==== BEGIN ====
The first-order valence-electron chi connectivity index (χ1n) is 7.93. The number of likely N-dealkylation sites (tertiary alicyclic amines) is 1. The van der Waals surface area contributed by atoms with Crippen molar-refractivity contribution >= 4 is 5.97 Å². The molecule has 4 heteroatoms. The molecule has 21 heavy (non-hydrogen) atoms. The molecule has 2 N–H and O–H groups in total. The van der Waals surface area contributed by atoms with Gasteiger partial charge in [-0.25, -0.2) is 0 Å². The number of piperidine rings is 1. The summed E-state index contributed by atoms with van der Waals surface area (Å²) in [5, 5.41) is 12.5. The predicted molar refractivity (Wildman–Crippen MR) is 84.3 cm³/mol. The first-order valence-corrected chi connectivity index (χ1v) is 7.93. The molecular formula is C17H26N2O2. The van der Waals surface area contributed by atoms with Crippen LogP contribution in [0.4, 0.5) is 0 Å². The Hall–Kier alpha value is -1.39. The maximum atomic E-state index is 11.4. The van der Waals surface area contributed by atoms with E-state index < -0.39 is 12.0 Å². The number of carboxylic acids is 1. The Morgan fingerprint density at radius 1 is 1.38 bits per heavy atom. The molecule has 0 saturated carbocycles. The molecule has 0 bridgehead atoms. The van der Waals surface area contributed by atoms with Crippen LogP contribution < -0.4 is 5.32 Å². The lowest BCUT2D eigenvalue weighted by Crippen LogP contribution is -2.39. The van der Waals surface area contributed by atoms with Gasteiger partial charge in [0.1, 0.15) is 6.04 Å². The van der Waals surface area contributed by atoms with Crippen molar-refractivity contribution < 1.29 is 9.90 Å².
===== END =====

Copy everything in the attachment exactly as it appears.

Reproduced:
The first-order valence-electron chi connectivity index (χ1n) is 7.93. The number of likely N-dealkylation sites (tertiary alicyclic amines) is 1. The van der Waals surface area contributed by atoms with Crippen molar-refractivity contribution >= 4 is 5.97 Å². The molecule has 4 heteroatoms. The molecule has 21 heavy (non-hydrogen) atoms. The molecule has 2 N–H and O–H groups in total. The van der Waals surface area contributed by atoms with Gasteiger partial charge in [-0.25, -0.2) is 0 Å². The number of piperidine rings is 1. The summed E-state index contributed by atoms with van der Waals surface area (Å²) in [5, 5.41) is 12.5. The predicted molar refractivity (Wildman–Crippen MR) is 84.3 cm³/mol. The first-order valence-corrected chi connectivity index (χ1v) is 7.93. The molecular formula is C17H26N2O2. The van der Waals surface area contributed by atoms with Crippen LogP contribution in [0.4, 0.5) is 0 Å². The Hall–Kier alpha value is -1.39. The maximum atomic E-state index is 11.4. The van der Waals surface area contributed by atoms with E-state index < -0.39 is 12.0 Å². The number of carboxylic acids is 1. The Morgan fingerprint density at radius 1 is 1.38 bits per heavy atom. The molecule has 0 saturated carbocycles. The molecule has 0 bridgehead atoms. The van der Waals surface area contributed by atoms with Crippen LogP contribution < -0.4 is 5.32 Å². The lowest BCUT2D eigenvalue weighted by Crippen LogP contribution is -2.39. The van der Waals surface area contributed by atoms with Gasteiger partial charge in [0.1, 0.15) is 6.04 Å². The van der Waals surface area contributed by atoms with Crippen molar-refractivity contribution < 1.29 is 9.90 Å².